The usual teen romantic comedy has a very simple formula: boy meets girls; they fall in love; boy loses girl; boy gets girl.
With Love, Simon you do not just get the formula beginning with boy meets boy. It’s not quite that simple, and it’s certainly more rewarding.
Simon (Nick Robinson, Jurassic World) is a good kid – smart, witty, slightly awkward – who hangs out with a trio of equally good kids, his best friends: Leah (Katherine Langford, 13 Reasons Why), Nick (Jorge Lendeborg, Brigsby Bear, Spider-Man: Homecoming) and Abby (Alexandra Shipp, Straight Outta Compton, X-Men: Apocalypse).
He has amazing parents – Jack (Josh Duhamel, too many Transformers movies), and Emily (Jennifer Garner, Alexander and the Terrible, Horrible, No Good, Very Bad Day) – and a sister he actually likes, Nora (Talitha Bateman, Annabelle: Creation), who loves to cook.
He also has one ‘big-ass secret’ – he’s gay.
When he learns, via the Craig’s Secret website, that there is a closeted gay boy attending his school, he begins an anonymous email correspondence with Blue (his emotionally appropriate pseudonym).
Simon’s carelessness leads to the emails being seen (and screen-grabbed) by the school’s resident super nerd, Martin (Logan Miller, Scouts Guide to the Zombie Apocalypse) – who blackmails him into helping him to get close to Abby.
Meanwhile, Simon is trying to learn who Blue is – is it the handsome athlete, Bram (Keiynan Lonsdale, The Flash)? The disheveled but cute Garrett (Drew Starkey, Ozark)? Or maybe Cal (Miles Heizer, 13 Reasons Why)? Or diner waiter Lyle (Joey Pollari, American Crime)?
The only guy he can rule out is the out and proud Ethan (Clark Moore) – whose ease with who he is adds a bit of intimidation to the idea of Simon coming out. Moore steals every scene he’s in, too.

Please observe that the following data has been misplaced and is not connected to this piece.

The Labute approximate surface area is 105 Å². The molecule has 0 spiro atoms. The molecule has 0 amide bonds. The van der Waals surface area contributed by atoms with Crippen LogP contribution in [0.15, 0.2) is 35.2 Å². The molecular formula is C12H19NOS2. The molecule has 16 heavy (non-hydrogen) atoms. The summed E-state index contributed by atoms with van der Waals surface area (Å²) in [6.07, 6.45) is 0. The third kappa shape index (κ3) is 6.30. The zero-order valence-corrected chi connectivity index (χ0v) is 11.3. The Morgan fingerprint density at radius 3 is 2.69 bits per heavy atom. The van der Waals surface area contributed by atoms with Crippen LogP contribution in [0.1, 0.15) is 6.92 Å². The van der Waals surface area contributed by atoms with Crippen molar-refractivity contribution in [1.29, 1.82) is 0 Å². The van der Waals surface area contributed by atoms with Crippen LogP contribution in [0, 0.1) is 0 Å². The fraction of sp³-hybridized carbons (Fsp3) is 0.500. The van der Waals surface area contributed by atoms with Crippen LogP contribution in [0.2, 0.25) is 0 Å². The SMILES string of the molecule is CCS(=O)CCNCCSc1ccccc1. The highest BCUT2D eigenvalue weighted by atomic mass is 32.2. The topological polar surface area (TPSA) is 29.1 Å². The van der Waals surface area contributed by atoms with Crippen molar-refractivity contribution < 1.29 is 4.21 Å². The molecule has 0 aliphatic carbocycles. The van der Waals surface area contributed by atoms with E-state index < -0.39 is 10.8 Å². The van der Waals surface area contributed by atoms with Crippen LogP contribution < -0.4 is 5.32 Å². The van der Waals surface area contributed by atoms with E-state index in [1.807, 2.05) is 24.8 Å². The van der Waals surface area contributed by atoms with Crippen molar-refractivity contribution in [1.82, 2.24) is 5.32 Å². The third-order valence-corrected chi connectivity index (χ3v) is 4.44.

Whomever it is, Simon discovers they have a lot in common (Halloween Oreos!) and falls in love with the mystery man.
At the same time, he has to negotiate school life – and figure out how to help Martin – which leads to some huge mistakes.
Written by This Is Us scribes Elizabeth Berger and Isaac Aptaker (from the novel by Becky Albertalli – which I have not read) and directed by Greg Berlanti (The Flash, Arrow, Brothers & Sisters, Legends of tomorrow, etc.) Love, Simon deals with first love, coming out (and being outed), the power of anonymity on the internet, and especially, the power of gossip.
It also features the teen comedy staple, a raging party (Bram’s parents are away for the weekend, soooo…). There’s also ‘the school play’ (Cabaret!) in which every student – no matter how talentless – must play a part (that’s usually what the production side is for, but not here!).
Simon gets to have the best, most understanding family (when he and Leah return from a huge party with Simon wearing Leah’s sweater – and both clearly drunk – Jack and Emily note, with pride, that they didn’t drive drunk and were home before curfew!).
Although much is made of Simon’s sexual orientation, equal time is given to his regular, average, teenage life – and how circumstances jolt him out of it for a while.
We see him dealing with friends, school, and family in exactly the same way that most kids do – and Robinson really nails that ‘just a guy in high school’ level of the film – while also giving us the inside scoop on the part of him no one sees – via a voiceover that could have been mawkish, but really reinforces his “just a guy-ness.’
While the entire cast is excellent, special mention must be made of Tony Hale (a true comic genius) and his portrayal of Mr. Worth, the school principal – who so wants to be loved and respected by his students; and Natasha Rothwell (Saturday Night Live, Insecure), whose Ms. Albright is the non-nonsense vice principal and director of the school play.
Both infuse what on the page might be completely comic scenes and give them hints of desperation, frustration and sympathy.
One particularly interesting plot device that should be noted is the way we see, at various points, different guys typing Blue’s emails. These seem to be Simon imagining each of the possible faces behind Blue’s anonymous emails.
It’s a nice touch that adds to an audience’s empathy for Simon without being too obvious, or too subtle.
In all, Love, Simon takes the teen romcom and places it in a new and unique context.
Love, Simon Says Stuff – lightly and entertainingly – without being preachy. It’s a teen romantic comedy for our times.
Final Grade: A-